It is incumbent on me as a columnist to do one of those year-end things — the 10 best of this, the 10 worst of that or, as you will see, who had the worst year in politics. That distinction goes, with some reluctance on my part, to Hillary Rodham Clinton. As has sometimes happened in her life, events got away from her.
A good politician, as Napoleon once said about military men, has to have luck — and this has not been a lucky year for Clinton. If she’s the next Democratic presidential candidate, she will have to follow a Democratic president whose approval ratings — once as high as 76 percent — are now scraping 40. As a former member of Barack Obama’s Cabinet, she has to defend the indefensible, kiss the ugly baby of Obamacare and smile for the cameras. She can do it — no one soldiers on better — but ugly is ugly, and the rollout of Obamacare has been just that.
Maybe time will prove Obamacare a success, which I suspect will be the case. But until that distant day, it will remain emblematic of governmental overreach and (supposedly arrogant) liberalism run amok. The catastrophic rollout has been followed by even more bad news — higher-than-expected premiums, lower-than-expected coverage or, worse, no coverage at all.
Things will get better, especially if more young people sign up, but the program has left an indelible impression of ineptitude and dishonesty. In short, it has become a vindication of everything conservatives say of liberal programs. Even liberals are wondering if the government can make such an extensive contraption work, and at a reasonable cost.
Of course, Hillary Clinton is not a conventional liberal — not nearly liberal enough for some people on the Democratic left. Among other things, her foreign policy — as much as it can be discerned — has been robust and muscular, not shying away from the use of force. That’s not terribly liberal, but it won’t matter in a general election. She will still be caricatured as the classic lefty, the architect of her own failed health-insurance program. That was a dreadnought of a bill (1,000 pages!) dubbed Hillarycare that was torpedoed by Republicans and even some Democrats and sank — but not quite without a trace. The GOP will refloat it for the next campaign, bringing those two frauds, Harry and Louise, back from retirement. By the time the malicious generalizers of the GOP are through, it will sound like one of Stalin’s five-year plans.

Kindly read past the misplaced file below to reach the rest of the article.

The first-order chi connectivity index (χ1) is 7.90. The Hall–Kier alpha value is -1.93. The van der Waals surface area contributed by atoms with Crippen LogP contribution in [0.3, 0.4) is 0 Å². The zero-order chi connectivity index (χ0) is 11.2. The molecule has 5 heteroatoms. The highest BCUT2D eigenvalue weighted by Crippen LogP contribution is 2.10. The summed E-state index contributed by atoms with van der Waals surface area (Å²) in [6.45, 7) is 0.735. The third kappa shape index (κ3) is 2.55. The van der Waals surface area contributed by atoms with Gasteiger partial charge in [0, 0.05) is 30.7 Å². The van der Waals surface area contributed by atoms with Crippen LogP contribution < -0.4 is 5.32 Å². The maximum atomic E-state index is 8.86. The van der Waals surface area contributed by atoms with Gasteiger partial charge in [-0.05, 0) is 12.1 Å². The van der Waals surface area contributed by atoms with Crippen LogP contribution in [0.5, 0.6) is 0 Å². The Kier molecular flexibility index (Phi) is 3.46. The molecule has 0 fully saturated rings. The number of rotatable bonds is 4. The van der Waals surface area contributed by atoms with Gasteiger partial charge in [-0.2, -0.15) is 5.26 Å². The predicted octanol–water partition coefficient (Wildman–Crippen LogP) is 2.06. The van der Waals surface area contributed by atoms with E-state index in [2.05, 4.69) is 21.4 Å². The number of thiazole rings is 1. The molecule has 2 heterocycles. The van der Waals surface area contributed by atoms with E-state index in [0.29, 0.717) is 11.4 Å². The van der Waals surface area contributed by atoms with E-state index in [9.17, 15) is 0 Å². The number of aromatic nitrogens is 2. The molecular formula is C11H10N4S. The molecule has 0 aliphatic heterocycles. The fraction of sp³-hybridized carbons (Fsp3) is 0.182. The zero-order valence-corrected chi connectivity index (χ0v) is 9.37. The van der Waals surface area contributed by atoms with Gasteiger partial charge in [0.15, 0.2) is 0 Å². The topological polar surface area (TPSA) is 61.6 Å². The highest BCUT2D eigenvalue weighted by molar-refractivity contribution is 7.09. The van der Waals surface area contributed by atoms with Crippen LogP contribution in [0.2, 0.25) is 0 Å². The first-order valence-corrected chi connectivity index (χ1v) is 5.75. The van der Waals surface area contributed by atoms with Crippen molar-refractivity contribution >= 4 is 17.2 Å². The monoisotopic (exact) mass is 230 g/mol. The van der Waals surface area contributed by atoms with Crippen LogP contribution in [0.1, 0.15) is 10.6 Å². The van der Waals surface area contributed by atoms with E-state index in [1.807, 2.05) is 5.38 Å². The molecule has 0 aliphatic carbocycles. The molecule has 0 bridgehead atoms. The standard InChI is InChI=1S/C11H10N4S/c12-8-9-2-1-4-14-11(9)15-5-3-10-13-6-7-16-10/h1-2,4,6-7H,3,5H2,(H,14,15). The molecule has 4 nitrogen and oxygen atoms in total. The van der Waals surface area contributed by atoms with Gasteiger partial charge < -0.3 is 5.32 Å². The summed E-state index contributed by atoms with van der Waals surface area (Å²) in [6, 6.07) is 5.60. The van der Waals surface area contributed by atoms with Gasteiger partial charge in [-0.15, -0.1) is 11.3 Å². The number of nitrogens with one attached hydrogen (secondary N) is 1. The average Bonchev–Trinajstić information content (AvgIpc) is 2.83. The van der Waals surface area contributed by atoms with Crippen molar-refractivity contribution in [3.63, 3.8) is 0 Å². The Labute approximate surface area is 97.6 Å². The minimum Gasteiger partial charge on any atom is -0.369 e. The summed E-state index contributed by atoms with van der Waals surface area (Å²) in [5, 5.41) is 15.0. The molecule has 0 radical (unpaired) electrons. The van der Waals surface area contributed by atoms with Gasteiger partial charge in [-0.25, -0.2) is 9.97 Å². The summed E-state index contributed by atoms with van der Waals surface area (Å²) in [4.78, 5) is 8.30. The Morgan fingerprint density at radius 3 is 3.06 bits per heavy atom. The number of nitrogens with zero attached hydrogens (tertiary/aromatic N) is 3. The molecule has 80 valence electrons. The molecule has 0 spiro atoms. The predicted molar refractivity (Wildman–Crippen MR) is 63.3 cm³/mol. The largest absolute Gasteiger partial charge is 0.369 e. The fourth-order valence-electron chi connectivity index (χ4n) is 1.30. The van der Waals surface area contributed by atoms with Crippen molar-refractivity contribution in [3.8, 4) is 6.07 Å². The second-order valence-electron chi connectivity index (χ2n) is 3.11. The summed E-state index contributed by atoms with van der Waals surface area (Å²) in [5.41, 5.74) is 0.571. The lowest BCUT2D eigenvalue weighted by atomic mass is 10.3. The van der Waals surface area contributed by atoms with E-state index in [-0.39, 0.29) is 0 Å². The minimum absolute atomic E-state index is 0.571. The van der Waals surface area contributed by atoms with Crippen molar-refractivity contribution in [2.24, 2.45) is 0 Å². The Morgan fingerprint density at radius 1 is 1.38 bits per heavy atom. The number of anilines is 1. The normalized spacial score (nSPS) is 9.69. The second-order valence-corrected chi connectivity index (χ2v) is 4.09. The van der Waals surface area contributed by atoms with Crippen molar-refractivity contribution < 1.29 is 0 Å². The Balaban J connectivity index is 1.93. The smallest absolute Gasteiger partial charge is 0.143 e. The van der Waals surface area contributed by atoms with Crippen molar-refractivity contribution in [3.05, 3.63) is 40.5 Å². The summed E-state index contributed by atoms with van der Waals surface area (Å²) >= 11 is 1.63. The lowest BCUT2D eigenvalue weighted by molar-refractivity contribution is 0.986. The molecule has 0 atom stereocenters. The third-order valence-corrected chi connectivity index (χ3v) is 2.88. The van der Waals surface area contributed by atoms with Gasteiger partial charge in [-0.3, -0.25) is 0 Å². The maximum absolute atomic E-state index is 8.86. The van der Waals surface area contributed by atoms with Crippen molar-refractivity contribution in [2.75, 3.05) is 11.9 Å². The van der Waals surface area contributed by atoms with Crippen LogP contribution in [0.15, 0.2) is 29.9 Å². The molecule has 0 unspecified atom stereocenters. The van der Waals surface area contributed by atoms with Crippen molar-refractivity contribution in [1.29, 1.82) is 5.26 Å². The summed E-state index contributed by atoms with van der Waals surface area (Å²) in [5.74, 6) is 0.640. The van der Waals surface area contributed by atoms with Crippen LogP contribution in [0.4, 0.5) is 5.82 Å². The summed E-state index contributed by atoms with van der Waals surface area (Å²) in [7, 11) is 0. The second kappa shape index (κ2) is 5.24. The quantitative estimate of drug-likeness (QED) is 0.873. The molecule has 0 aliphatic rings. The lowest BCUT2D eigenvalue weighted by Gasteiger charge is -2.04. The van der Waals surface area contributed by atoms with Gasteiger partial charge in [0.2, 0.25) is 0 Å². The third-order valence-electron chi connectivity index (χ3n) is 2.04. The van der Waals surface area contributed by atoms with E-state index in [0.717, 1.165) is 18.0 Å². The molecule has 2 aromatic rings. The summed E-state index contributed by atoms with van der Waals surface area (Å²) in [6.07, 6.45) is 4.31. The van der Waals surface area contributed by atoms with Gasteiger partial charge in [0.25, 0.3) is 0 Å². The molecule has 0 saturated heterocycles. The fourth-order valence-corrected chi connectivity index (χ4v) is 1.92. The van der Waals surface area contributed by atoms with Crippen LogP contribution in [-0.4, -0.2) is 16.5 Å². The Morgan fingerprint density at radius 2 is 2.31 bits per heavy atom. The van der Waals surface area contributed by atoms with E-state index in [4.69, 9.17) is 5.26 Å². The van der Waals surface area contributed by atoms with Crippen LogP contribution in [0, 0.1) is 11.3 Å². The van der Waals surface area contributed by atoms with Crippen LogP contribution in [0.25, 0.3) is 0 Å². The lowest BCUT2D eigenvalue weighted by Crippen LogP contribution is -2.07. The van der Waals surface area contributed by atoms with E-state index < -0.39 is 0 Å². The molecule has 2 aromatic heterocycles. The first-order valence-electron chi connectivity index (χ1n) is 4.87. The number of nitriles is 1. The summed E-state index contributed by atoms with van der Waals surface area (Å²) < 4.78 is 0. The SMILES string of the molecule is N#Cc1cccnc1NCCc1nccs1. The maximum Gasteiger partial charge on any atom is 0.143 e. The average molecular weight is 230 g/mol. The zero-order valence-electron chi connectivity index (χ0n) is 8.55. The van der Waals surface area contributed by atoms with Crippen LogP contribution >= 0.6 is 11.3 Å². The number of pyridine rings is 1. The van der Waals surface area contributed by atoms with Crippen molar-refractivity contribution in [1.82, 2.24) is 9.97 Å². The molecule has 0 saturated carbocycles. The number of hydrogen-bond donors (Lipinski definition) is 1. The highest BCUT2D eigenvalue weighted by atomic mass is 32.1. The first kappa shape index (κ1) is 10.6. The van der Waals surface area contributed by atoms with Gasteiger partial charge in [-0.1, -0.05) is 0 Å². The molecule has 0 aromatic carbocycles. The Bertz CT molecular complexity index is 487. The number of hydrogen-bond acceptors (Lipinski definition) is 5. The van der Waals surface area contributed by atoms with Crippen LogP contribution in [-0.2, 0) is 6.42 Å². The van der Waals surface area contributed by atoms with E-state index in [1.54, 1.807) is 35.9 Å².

It remains to be seen if gender will play the role for Clinton that race did for Obama. Probably not. The prospect of a woman becoming president has an air of inevitability about it, rather than the gleeful surprise that accompanied Obama’s stunning rise. She, like him, would be a first — not to mention an about-time. But Obama was otherwise an unknown. It was easy to vote for him, hard to vote against him. He stood for all things good and opposed all things bad. (Who knew that, like a surgeon who can’t stand the sight of blood, Obama is phobic about politicians?)
Clinton, in contrast, is no ingenue. She has been around for a very long time. She’s been a senator from New York. She’s been secretary of state. What she has — and has in abundance — is experience and knowledge, plus a vast network of friends and associates, who could in a moment fill every available slot in the government. Clinton comes fully assembled, White House-ready. She has been her husband’s go-to person in times of crisis, and she possesses — even her critics would have to concede — a daunting intellect. The only politician I know who is smarter than her is also named Clinton.
Alas, in American politics, the good can be bad. Recent Democratic presidents, with the exception of the exceptional Obama, have come from statehouses — Jimmy Carter and Bill Clinton. They proclaimed themselves Washington outsiders and ran their campaigns down the middle of the road — Clinton even ran over Sister Souljah.
Hillary Clinton, meanwhile, is the quintessential Washington insider, a former secretary of state whose portfolio is devoid of a soaring triumph and whose name is attached not to some diplomatic doctrine but to a failed health-insurance plan. She might make a wonderful president, but she’s following a man who, by virtue of his failures, has made that harder. As in 2008, Barack Obama could wind up defeating her.
Read more from Richard Cohen’s archive.